What follows are the questions I asked each administrator, along with an infographic that covers some of the most pertinent findings.  I have organized this information into two sections, where we are “here and now” and what we should address “looking forward”.  Within those categories I have chosen to focus on where we are at with our current instruction, I have included some survey results based on my findings, I address digital equity, and I lay a framework for what my district can do to keep working towards digital readiness and citizenship.

Digital Readiness Project

Interview Questions

Guiding Questions:

  • How does our school district define digital citizenship?
  • What is our school/district currently doing to address issues relating to digital citizenship as we increase our technology use?
  • What issues relating to digital citizenship and technology use does our district need to address in the next two to four years?

Respect Yourself/Respect Others

Digital Etiquette –

  • Do students know how to use technology effectively and responsibly?
  • Are students aware of how their use of technology affects others?
  • How do we teach our students to not engage in cyberbullying, inflammatory language, etc.?

Digital Law –

  • How do we teach our students to use and share digital content legally (citing sources, understanding copyright laws, using file sharing sites, etc.)?
  • Do we have behavioral management systems in place to hold students accountable for how they use digital technologies?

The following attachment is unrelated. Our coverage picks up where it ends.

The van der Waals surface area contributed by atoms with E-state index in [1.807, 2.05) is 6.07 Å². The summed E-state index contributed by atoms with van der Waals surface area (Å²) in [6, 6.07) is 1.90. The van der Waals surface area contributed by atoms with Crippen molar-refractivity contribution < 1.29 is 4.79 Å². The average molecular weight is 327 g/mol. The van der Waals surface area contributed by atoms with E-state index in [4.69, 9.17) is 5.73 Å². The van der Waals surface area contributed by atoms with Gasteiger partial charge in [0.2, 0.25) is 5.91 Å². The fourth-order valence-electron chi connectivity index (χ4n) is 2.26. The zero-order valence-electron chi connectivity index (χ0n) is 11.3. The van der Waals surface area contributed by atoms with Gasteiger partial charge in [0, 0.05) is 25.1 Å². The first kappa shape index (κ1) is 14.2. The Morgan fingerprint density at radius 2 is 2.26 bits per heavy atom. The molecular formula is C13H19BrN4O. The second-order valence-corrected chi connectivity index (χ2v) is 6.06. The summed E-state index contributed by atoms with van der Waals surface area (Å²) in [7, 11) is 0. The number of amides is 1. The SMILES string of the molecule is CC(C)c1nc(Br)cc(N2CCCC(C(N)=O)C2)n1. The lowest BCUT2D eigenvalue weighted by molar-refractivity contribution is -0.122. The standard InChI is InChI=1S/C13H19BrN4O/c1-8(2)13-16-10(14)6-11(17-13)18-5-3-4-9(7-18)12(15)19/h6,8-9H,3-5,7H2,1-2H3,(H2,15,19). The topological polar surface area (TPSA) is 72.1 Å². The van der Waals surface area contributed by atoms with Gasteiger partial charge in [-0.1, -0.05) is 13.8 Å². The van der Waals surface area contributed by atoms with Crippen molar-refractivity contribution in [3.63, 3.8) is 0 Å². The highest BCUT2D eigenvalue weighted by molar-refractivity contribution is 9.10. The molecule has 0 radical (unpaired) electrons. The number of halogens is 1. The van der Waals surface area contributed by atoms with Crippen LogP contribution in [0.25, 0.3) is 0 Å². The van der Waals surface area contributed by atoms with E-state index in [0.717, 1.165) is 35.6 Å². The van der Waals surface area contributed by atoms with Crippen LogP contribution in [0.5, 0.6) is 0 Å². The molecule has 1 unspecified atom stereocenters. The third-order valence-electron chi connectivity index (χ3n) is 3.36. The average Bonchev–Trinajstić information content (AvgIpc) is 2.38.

Digital Access –

  • Do all students in our district have equal access and opportunities when it comes to technology use?
  • What accommodations are there for those students who do not have access to technology at home?

Educate Yourself/Educate Others

Digital Communication –

  • Do students understand what is appropriate to share through email, texting, social media, and other digital communications?
  • What do we do to teach students how to use email, texting, social media, and other digital communications effectively?
  • What policies to we have to teach about and prevent inappropriate digital communication such as writing in email shorthand, texting during class, and using technology tools to cheat?

Digital Literacy –

  • How are teachers trained in the best practices for using technology in the classroom?
  • How do we teach students to use digital basics such as browsers, search engines, email, etc.?
  • Do students know how to determine legitimacy of web sources?
  • How are we teaching technological skills that are required in various workforces?